Ignorance is not bliss. Bliss is knowing the full meaning of what you have been given.
–Two Boys Kissing; David Levithan
I ticked another book off my extremely long TBR list…and managed to pick this delight of a book. I am making an effort to read more LGBTQA books or books about the LGBTQA experience.
AUTHOR: David Levithan
GENRE: Young Adult Fiction
WHERE DID I GET THIS BOOK / WHAT FORMAT: local library / audiobook
RATING: 5/5 stars
SUMMARY: The novel is narrated by the general gay man that died during the height of the AIDS crisis, and in this novel, the gay men of the past narrating observe the gay boys of today. The novel follows seven different gay boys: one (Cooper) that is dealing with the depths of despair and feels unaccepted by the community around him, two (Avery and Ryan) that are trying to navigate a new relationship, two (Peter and Neil) that are trying to navigate an older relationship, and two (Craig and Henry) that are trying to break the world record for the world’s longest kiss. In doing so, Craig and Henry are trying to make a statement to the world: that two boys kissing is not scary, that two boys kissing is normal and acceptable. Their feat touches on the lives of the rest of the boys in the novel in some way, whether in a minuscule way or in a way that is meaningful and lasting. Ultimately, this novel maps out the past, the present, and speculates on the future of the American gay experience.
Trigger warnings: There is an outing scene, and talk of suicide.
THOUGHTS: Okay so I absolutely adored this take on the contemporary gay generation. I am familiar with the AIDS crisis and its victims through fiction and theatre only – the men that were wracked with disease are only those that I have seen on stage, on screen, and in cherished books. This approach to the perspective of those men was unique and gave their story more hope than others would have by allowing those men to see how radically the gay experience has changed in America from the realities that they had known. At first I was a little hesitant about how this approach would work out but it played itself out beautifully.
This was my first novel by David Levithan, and I will definitely be reading more of his work because his writing was sublime. This novel had a tone of breathy wonder, of saddened acknowledgement, of weary resignation, and of renewed hope. I honestly just want to brew tea with Levithan’s prose and drink it all day long, it is that good. This book is so well written that even if I had not liked the storyline or the characters (and to be clear, I LOVED both), I still would have enjoyed the experience of reading it. The prose is heart and tear jerking, full of universal truths and general musings on life and existence itself, and the narration was so wonderfully done that even though this book is Young Adult, it lacks the immaturity that other Young Adult books are subject to because they are narrated by teenagers.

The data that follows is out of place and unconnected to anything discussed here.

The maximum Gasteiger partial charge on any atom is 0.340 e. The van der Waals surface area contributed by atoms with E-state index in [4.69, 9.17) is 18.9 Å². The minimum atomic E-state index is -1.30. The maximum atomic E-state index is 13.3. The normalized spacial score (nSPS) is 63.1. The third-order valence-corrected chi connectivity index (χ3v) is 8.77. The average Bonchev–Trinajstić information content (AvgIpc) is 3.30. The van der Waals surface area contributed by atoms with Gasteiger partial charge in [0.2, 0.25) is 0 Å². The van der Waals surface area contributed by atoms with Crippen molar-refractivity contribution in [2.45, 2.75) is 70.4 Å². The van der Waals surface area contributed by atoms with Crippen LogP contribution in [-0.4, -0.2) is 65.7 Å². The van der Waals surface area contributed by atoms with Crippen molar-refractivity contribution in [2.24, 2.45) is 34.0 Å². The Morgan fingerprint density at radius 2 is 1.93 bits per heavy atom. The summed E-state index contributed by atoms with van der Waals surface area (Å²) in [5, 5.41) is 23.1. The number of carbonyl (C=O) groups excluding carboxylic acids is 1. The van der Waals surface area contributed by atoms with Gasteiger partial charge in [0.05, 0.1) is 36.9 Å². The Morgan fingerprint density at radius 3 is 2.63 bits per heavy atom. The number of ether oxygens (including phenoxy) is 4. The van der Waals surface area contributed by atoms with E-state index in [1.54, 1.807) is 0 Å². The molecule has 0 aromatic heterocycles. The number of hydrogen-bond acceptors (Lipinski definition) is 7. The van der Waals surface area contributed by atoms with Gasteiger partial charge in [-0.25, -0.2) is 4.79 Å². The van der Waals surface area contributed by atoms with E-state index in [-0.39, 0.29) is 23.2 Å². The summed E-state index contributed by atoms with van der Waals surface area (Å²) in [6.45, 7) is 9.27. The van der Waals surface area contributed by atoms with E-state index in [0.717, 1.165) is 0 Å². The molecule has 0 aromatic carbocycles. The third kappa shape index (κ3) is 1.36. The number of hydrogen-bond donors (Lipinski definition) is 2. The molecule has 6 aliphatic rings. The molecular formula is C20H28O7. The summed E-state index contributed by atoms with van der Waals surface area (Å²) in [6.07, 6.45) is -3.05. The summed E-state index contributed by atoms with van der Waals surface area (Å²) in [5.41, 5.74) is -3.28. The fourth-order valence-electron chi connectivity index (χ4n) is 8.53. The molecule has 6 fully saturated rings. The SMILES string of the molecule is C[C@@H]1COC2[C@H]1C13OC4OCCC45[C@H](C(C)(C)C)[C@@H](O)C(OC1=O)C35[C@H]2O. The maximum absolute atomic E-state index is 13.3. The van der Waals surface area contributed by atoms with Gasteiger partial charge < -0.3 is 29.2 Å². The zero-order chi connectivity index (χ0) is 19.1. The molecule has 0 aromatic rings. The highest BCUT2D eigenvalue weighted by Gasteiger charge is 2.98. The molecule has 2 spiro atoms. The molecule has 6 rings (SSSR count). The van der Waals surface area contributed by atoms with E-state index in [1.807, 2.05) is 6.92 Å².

I also think Levithan did a good job of captivating the general contemporary gay experience- some of the minor prejudices approached in everyday life, what it means to be a person of color as well as a gay boy, what it means to have a supportive or unsupportive family, what it means to hate your sexuality or love it, etc. All of these gay characters are approaching their sexuality from a completely different background and mindset, which makes the novel that much more honest. Of course, I can only talk about this with the authority that a straight, not-gay-boy, person can have so please keep that in mind.
I adore how this is an own-voices novel, as Levithan himself is a gay man that was born in between the generations that he writes about, so he is in the perfect place to discuss each different and separate experience while still having a degree of separation from each generation as well. It is a lot more powerful to know that an author is drawing from his own experiences and his own interactions to draw inspiration for a book, especially for a book as relevant and significant as this one is.
I would absolutely recommend this book for anyone and everyone, no matter your reading preferences. It is a short read, and I’d be surprised if you managed to make your whole way through without feeling the prick of tears at least once.